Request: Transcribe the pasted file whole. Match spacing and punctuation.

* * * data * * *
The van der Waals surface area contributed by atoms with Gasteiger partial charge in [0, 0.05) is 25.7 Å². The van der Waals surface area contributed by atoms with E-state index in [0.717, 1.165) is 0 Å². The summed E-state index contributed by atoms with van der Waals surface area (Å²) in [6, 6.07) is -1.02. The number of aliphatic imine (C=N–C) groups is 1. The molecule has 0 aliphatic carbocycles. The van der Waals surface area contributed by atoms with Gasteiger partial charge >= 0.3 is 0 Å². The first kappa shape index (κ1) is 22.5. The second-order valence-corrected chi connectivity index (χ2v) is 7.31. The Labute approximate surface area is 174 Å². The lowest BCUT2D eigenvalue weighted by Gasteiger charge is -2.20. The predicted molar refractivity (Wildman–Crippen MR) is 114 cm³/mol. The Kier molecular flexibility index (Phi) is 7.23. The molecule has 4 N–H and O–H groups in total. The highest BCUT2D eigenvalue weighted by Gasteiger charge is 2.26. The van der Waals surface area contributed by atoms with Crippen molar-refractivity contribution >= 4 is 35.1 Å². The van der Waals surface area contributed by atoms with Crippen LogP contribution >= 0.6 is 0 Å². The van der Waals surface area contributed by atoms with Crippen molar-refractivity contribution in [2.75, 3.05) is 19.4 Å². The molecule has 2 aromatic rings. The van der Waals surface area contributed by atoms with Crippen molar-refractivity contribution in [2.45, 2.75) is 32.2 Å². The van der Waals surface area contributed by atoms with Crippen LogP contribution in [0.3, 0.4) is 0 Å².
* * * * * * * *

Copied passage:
The van der Waals surface area contributed by atoms with Gasteiger partial charge in [0, 0.05) is 25.7 Å². The van der Waals surface area contributed by atoms with E-state index in [0.717, 1.165) is 0 Å². The summed E-state index contributed by atoms with van der Waals surface area (Å²) in [6, 6.07) is -1.02. The number of aliphatic imine (C=N–C) groups is 1. The molecule has 0 aliphatic carbocycles. The van der Waals surface area contributed by atoms with Gasteiger partial charge >= 0.3 is 0 Å². The first kappa shape index (κ1) is 22.5. The second-order valence-corrected chi connectivity index (χ2v) is 7.31. The Labute approximate surface area is 174 Å². The lowest BCUT2D eigenvalue weighted by Gasteiger charge is -2.20. The predicted molar refractivity (Wildman–Crippen MR) is 114 cm³/mol. The Kier molecular flexibility index (Phi) is 7.23. The molecule has 4 N–H and O–H groups in total. The highest BCUT2D eigenvalue weighted by Gasteiger charge is 2.26. The van der Waals surface area contributed by atoms with Crippen molar-refractivity contribution >= 4 is 35.1 Å². The van der Waals surface area contributed by atoms with Crippen LogP contribution >= 0.6 is 0 Å². The van der Waals surface area contributed by atoms with Crippen molar-refractivity contribution in [2.75, 3.05) is 19.4 Å². The molecule has 2 aromatic rings. The van der Waals surface area contributed by atoms with Crippen molar-refractivity contribution in [2.45, 2.75) is 32.2 Å². The van der Waals surface area contributed by atoms with Crippen LogP contribution in [0.3, 0.4) is 0 Å².